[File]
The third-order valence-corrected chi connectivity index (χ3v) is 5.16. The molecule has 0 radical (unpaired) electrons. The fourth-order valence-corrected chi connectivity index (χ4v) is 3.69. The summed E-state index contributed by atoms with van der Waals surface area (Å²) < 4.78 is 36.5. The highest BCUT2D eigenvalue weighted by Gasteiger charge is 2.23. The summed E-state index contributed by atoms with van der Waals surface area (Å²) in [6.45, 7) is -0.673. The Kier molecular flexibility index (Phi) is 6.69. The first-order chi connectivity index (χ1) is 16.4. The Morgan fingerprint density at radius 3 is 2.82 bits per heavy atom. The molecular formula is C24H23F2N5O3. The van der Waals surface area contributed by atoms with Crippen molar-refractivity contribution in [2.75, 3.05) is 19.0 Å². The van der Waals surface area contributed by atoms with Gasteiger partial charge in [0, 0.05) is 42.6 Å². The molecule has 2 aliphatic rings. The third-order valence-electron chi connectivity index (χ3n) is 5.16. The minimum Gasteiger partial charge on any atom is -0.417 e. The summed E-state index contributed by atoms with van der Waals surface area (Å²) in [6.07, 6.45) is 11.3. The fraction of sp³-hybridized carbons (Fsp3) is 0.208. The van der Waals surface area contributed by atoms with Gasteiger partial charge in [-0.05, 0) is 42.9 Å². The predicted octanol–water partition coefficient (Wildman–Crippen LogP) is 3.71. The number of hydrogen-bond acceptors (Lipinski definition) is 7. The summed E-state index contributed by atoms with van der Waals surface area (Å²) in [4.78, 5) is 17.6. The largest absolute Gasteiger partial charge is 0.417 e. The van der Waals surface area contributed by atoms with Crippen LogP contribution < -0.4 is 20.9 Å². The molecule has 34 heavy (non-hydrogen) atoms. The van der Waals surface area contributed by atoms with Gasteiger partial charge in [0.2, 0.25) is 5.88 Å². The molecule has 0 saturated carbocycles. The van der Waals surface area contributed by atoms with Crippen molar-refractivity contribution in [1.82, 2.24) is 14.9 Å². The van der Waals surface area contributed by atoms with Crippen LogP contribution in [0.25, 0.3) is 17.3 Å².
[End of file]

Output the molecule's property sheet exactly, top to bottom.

The third-order valence-corrected chi connectivity index (χ3v) is 5.16. The molecule has 0 radical (unpaired) electrons. The fourth-order valence-corrected chi connectivity index (χ4v) is 3.69. The summed E-state index contributed by atoms with van der Waals surface area (Å²) < 4.78 is 36.5. The highest BCUT2D eigenvalue weighted by Gasteiger charge is 2.23. The summed E-state index contributed by atoms with van der Waals surface area (Å²) in [6.45, 7) is -0.673. The Kier molecular flexibility index (Phi) is 6.69. The first-order chi connectivity index (χ1) is 16.4. The Morgan fingerprint density at radius 3 is 2.82 bits per heavy atom. The molecular formula is C24H23F2N5O3. The van der Waals surface area contributed by atoms with Crippen molar-refractivity contribution in [2.75, 3.05) is 19.0 Å². The van der Waals surface area contributed by atoms with Gasteiger partial charge in [0, 0.05) is 42.6 Å². The molecule has 2 aliphatic rings. The third-order valence-electron chi connectivity index (χ3n) is 5.16. The minimum Gasteiger partial charge on any atom is -0.417 e. The summed E-state index contributed by atoms with van der Waals surface area (Å²) in [6.07, 6.45) is 11.3. The fraction of sp³-hybridized carbons (Fsp3) is 0.208. The van der Waals surface area contributed by atoms with Gasteiger partial charge in [-0.05, 0) is 42.9 Å². The predicted octanol–water partition coefficient (Wildman–Crippen LogP) is 3.71. The number of hydrogen-bond acceptors (Lipinski definition) is 7. The summed E-state index contributed by atoms with van der Waals surface area (Å²) in [4.78, 5) is 17.6. The largest absolute Gasteiger partial charge is 0.417 e. The van der Waals surface area contributed by atoms with Crippen LogP contribution < -0.4 is 20.9 Å². The molecule has 34 heavy (non-hydrogen) atoms. The van der Waals surface area contributed by atoms with Gasteiger partial charge in [0.2, 0.25) is 5.88 Å². The molecule has 0 saturated carbocycles. The van der Waals surface area contributed by atoms with Crippen molar-refractivity contribution in [1.82, 2.24) is 14.9 Å². The van der Waals surface area contributed by atoms with Crippen LogP contribution in [0.25, 0.3) is 17.3 Å².